Hidden in Plain Sight_ Martial and the Greek Epigrammatic Tradition (Part 1).pdf - University of Pennsylvania ScholarlyCommons Publicly Accessible Penn

Hidden in Plain Sight_ Martial and the Greek Epigrammatic Tradition (Part 1).pdf

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University of PennsylvaniaScholarlyCommonsPublicly Accessible Penn Dissertations1-1-2015Hidden in Plain Sight: Martial and the GreekEpigrammatic TraditionJoseph M. LucciUniversity of Pennsylvania, [email protected]Follow this and additional works at:Part of theClassical Literature and Philology CommonsThis paper is posted at ScholarlyCommons.For more information, please contact[email protected].Recommended CitationLucci, Joseph M., "Hidden in Plain Sight: Martial and the Greek Epigrammatic Tradition" (2015).Publicly Accessible Penn Dissertations.1864.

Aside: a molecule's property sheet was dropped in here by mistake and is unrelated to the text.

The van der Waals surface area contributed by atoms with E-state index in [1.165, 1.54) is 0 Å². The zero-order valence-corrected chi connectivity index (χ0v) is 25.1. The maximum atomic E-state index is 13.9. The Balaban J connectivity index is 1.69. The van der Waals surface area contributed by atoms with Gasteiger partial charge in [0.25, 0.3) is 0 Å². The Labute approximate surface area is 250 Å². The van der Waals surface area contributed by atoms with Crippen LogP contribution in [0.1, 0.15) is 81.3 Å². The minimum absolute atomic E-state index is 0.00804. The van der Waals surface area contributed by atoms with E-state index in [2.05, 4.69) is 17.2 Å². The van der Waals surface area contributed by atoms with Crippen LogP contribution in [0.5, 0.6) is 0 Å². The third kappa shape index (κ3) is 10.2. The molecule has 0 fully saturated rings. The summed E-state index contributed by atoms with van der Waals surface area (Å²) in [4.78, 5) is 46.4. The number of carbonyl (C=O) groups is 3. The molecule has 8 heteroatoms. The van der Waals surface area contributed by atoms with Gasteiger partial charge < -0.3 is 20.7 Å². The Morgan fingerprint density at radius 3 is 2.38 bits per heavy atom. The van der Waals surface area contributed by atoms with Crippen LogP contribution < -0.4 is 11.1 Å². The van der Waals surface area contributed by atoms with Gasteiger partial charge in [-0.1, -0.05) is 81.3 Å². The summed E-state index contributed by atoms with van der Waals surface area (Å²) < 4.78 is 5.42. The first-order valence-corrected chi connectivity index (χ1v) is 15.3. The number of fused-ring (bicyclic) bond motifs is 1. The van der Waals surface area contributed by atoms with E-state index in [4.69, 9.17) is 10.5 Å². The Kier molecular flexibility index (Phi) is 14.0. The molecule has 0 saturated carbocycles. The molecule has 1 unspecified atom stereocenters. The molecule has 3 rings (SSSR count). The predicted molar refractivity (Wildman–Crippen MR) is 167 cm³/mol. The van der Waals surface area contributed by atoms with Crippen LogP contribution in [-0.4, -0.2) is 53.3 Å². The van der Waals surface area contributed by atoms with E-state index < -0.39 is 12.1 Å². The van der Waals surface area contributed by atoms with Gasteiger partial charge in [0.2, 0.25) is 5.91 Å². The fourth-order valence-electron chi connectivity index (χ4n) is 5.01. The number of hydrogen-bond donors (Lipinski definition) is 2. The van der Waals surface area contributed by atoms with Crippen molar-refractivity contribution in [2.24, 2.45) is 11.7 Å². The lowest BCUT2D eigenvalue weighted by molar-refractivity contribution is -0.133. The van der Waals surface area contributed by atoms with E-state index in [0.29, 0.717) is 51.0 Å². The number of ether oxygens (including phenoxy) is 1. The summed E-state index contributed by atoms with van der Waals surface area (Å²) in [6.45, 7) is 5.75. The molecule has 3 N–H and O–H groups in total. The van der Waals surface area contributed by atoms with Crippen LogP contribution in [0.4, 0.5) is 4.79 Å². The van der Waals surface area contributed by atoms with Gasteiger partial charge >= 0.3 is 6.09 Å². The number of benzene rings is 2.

Hidden in Plain Sight: Martial and the Greek Epigrammatic TraditionAbstractMartial, perhaps the best-known author of Latin epigram, has enjoyed a resurgence of scholarly attention overthe past two decades, and much has been made of his self-professed debt to earlier Latin epigrammatists,especially Catullus. Less prevalent, however, has been discussion of how he relates to authors of Greekepigram, which may not be surprising given that Martial passes over the Greek epigrammatic tradition innearly total silence. This dissertation seeks to explain the silence. Through close readings of specific poems byMartial, both in themselves and alongside epigrams by his Greek predecessors, I argue that he has fashionedan intentionally ambivalent attitude toward the Greek tradition. Martial contends with a fundamentallyRoman literary condundrum – he must negotiate the inevitable and irreconcilable tension betweenacknowledging the importance of his Greek predecessors and asserting his own claim to superiority overthem. But Martial, I suggest, relishes such tensions, depicting Greece and Greek epigram as inconsistent andeven bipolar entities which he can then exploit as sources of humor or self-aggrandizement. I claim thatMartial’s suppression of the Greeks is willful; it in part offers a playful challenge to his educated audience tohunt for allusions, and in part contributes to his invention of a purely Roman epigrammatic tradition overwhich he himself reigns. Martial’s engagement with the Greek tradition spans hundreds of years and severalsubgenres of Greek epigram, three of which I have examined more or less chronologically in this study. Myfour chapters offer an overview of Martial’s treatment of Greek language, art, and literature within theEpigrams, and discuss how he interacts with Greek inscribed, erotic, and skoptic epigram. I ultimately revealhow Martial imagines for his audience a bipolar Greek epigrammatic tradition, deftly balancing himselfbetween the two poles: at times he respectfully embraces his participation in the rich and varied history ofGreek epigram, and at times he irreverently attempts to invert, subvert, or erase this history altogether, all forthe entertainment of his well-educated readers, for whom his engagement with the Greek tradition would no

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